# Solutions for Problem 53

Given the formula nCr = n!/(r! (n - r)!) for calculating the number of ways to choose r elements out of a set of n elements (ignoring order), how many solutions are there to nCr that are greater than 1000000 for n in the range 1..100?

Runtime: 128.73 ms

```{- Define the factorial function -}
fact :: Integer -> Integer
fact 0 = 1
fact 1 = 1
fact n = n * (fact (n - 1))

{- Define the nCrMin function to return the list of values for which nCr is greater
- than the minimum for some n. Ignore r = 0 and r = n as these are both 1. -}
nCrMin :: Integer -> Integer -> [Integer]
nCrMin n min = nCrMins
where
fn = fact n
rs = [1.. (n - 1)]
{- NOTE this line broken up for ease of reading -}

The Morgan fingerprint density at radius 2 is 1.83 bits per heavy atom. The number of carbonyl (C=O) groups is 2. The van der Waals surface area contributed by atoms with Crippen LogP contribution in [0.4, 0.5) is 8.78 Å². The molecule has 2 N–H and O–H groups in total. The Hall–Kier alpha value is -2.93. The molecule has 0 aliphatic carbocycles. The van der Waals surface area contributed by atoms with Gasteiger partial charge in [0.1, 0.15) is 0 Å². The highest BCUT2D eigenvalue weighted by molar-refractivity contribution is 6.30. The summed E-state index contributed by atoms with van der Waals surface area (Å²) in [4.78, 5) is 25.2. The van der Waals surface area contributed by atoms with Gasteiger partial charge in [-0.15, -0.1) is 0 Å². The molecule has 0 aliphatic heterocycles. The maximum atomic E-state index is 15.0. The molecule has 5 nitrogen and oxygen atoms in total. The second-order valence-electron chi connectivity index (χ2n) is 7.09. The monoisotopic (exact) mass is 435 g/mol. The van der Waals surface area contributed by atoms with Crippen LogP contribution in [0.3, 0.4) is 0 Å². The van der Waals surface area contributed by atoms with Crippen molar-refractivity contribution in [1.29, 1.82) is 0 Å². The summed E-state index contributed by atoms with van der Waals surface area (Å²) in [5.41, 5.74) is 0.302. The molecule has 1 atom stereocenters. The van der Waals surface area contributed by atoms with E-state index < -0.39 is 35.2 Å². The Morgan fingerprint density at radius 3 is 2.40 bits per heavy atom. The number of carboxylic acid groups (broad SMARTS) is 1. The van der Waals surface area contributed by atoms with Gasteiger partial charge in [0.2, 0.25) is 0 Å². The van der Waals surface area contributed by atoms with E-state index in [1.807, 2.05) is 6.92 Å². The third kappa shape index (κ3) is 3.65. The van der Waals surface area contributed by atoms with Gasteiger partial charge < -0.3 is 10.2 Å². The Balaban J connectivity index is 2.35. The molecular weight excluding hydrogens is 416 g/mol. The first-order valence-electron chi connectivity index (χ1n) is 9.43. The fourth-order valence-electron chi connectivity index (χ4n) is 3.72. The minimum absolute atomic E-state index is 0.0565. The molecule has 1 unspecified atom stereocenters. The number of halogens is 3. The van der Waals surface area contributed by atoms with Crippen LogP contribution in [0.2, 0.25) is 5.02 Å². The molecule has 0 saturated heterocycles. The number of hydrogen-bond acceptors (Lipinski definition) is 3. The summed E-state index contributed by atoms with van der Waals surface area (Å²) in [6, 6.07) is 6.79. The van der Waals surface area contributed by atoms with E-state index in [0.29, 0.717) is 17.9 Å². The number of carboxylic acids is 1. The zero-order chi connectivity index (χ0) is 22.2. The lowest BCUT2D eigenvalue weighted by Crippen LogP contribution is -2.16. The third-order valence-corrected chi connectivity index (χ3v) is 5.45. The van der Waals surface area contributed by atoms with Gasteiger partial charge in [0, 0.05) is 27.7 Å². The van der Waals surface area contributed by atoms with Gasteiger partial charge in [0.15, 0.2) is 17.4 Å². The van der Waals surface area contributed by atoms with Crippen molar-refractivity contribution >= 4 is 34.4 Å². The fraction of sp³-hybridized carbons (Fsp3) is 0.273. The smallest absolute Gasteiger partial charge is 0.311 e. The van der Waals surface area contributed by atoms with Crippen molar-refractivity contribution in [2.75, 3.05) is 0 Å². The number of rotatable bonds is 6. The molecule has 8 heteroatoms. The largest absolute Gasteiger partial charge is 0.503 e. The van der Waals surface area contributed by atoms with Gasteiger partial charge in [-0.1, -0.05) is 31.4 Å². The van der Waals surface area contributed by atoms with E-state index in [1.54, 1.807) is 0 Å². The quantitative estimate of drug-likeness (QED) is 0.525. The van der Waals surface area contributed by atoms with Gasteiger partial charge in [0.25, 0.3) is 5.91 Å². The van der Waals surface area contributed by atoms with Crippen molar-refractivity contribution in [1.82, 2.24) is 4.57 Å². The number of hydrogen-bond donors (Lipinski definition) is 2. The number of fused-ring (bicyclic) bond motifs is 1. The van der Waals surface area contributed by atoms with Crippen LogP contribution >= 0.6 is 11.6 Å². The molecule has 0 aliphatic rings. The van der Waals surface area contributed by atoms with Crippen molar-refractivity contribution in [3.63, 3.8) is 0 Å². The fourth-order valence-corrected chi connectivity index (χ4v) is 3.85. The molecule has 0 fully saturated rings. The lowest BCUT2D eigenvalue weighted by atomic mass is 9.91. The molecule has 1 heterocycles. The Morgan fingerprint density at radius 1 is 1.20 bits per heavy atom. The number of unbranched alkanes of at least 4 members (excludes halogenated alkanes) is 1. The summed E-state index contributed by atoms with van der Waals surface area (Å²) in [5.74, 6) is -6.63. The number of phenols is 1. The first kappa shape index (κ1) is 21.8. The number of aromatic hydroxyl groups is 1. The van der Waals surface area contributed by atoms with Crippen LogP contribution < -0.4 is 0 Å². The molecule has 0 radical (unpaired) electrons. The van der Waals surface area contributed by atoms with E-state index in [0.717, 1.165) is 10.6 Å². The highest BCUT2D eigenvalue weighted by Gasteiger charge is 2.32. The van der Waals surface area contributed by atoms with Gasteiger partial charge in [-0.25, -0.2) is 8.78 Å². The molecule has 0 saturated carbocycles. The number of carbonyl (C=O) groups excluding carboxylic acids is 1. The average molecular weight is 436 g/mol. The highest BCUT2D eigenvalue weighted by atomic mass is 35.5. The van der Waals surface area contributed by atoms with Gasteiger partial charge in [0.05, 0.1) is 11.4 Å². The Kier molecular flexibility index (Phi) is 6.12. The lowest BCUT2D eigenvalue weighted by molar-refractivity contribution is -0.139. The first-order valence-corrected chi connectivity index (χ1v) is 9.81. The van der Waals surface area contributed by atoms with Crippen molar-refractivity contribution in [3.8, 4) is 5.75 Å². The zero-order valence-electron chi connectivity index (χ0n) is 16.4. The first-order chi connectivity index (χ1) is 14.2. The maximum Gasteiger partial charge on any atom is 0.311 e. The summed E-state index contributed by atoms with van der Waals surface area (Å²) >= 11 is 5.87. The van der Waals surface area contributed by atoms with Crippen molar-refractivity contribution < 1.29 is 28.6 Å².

nCrMins = filter (\z -> z > min)
(map (\r -> floor
((fromIntegral (fn)) /(fromIntegral ((fact r) * (fact (n - r))))))
rs)

{- Calculate the nCrs over the limit of 1000000 for n in the range 1 to 100, then
- sum up the number of solutions for each n. -}
main = print (sum (map (\x -> length (nCrMin x 1000000)) [1..100]))
```

There are some optimisations you can make to this based on values of n and r, possibly more than halving the runtime. I'm happy to discuss if anyone is curious?

## Python by Althalus

Runtime: 410 ms

```import time
#from math import factorial
#Wrote it on my laptop, then ran it on Niflheim for speed comparisons... The factorial function is apparently only python 3.
def factorial(n):
r = 1
while n > 0:
r*=n
n-=1
return r
start_time = time.time()

def c(n,r):
return factorial(n)/(factorial(r)*factorial(n-r))

counter = 0
for n in range(1,101):
for r in range(0,n):
if c(n,r) > 1000000:
counter+=1

print(counter)
run_time = time.time() - start_time
print (run_time)
```